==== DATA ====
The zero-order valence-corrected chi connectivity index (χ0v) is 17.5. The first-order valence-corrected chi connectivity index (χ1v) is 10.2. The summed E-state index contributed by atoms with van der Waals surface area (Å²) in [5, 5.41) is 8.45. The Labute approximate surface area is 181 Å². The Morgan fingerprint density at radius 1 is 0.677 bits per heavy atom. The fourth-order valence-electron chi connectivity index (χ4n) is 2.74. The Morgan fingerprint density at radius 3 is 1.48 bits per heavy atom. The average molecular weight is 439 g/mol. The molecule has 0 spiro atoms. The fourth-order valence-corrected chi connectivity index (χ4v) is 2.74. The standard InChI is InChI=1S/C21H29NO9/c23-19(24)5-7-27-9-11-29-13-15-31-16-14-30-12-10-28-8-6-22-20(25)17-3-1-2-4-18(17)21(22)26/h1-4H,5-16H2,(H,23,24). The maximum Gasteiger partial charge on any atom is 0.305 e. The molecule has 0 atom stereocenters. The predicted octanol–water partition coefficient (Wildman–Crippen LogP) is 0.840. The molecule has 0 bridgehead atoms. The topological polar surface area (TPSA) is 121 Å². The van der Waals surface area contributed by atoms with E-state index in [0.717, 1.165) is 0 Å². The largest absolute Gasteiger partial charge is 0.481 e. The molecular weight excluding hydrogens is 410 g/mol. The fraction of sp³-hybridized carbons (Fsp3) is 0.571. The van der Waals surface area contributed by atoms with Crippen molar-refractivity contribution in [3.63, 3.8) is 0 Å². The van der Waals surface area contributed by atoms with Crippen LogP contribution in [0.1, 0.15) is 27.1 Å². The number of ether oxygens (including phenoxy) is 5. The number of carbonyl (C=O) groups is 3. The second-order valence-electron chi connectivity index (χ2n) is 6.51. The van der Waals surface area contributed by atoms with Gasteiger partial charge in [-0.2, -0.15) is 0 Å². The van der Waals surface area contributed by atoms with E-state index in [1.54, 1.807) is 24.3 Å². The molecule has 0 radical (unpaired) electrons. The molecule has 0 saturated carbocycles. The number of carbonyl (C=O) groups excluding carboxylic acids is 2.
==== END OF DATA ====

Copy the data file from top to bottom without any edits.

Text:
The zero-order valence-corrected chi connectivity index (χ0v) is 17.5. The first-order valence-corrected chi connectivity index (χ1v) is 10.2. The summed E-state index contributed by atoms with van der Waals surface area (Å²) in [5, 5.41) is 8.45. The Labute approximate surface area is 181 Å². The Morgan fingerprint density at radius 1 is 0.677 bits per heavy atom. The fourth-order valence-electron chi connectivity index (χ4n) is 2.74. The Morgan fingerprint density at radius 3 is 1.48 bits per heavy atom. The average molecular weight is 439 g/mol. The molecule has 0 spiro atoms. The fourth-order valence-corrected chi connectivity index (χ4v) is 2.74. The standard InChI is InChI=1S/C21H29NO9/c23-19(24)5-7-27-9-11-29-13-15-31-16-14-30-12-10-28-8-6-22-20(25)17-3-1-2-4-18(17)21(22)26/h1-4H,5-16H2,(H,23,24). The maximum Gasteiger partial charge on any atom is 0.305 e. The molecule has 0 atom stereocenters. The predicted octanol–water partition coefficient (Wildman–Crippen LogP) is 0.840. The molecule has 0 bridgehead atoms. The topological polar surface area (TPSA) is 121 Å². The van der Waals surface area contributed by atoms with E-state index in [0.717, 1.165) is 0 Å². The largest absolute Gasteiger partial charge is 0.481 e. The molecular weight excluding hydrogens is 410 g/mol. The fraction of sp³-hybridized carbons (Fsp3) is 0.571. The van der Waals surface area contributed by atoms with Crippen molar-refractivity contribution in [3.63, 3.8) is 0 Å². The van der Waals surface area contributed by atoms with Crippen LogP contribution in [0.1, 0.15) is 27.1 Å². The number of ether oxygens (including phenoxy) is 5. The number of carbonyl (C=O) groups is 3. The second-order valence-electron chi connectivity index (χ2n) is 6.51. The van der Waals surface area contributed by atoms with Gasteiger partial charge in [-0.2, -0.15) is 0 Å². The van der Waals surface area contributed by atoms with E-state index in [1.54, 1.807) is 24.3 Å². The molecule has 0 radical (unpaired) electrons. The molecule has 0 saturated carbocycles. The number of carbonyl (C=O) groups excluding carboxylic acids is 2.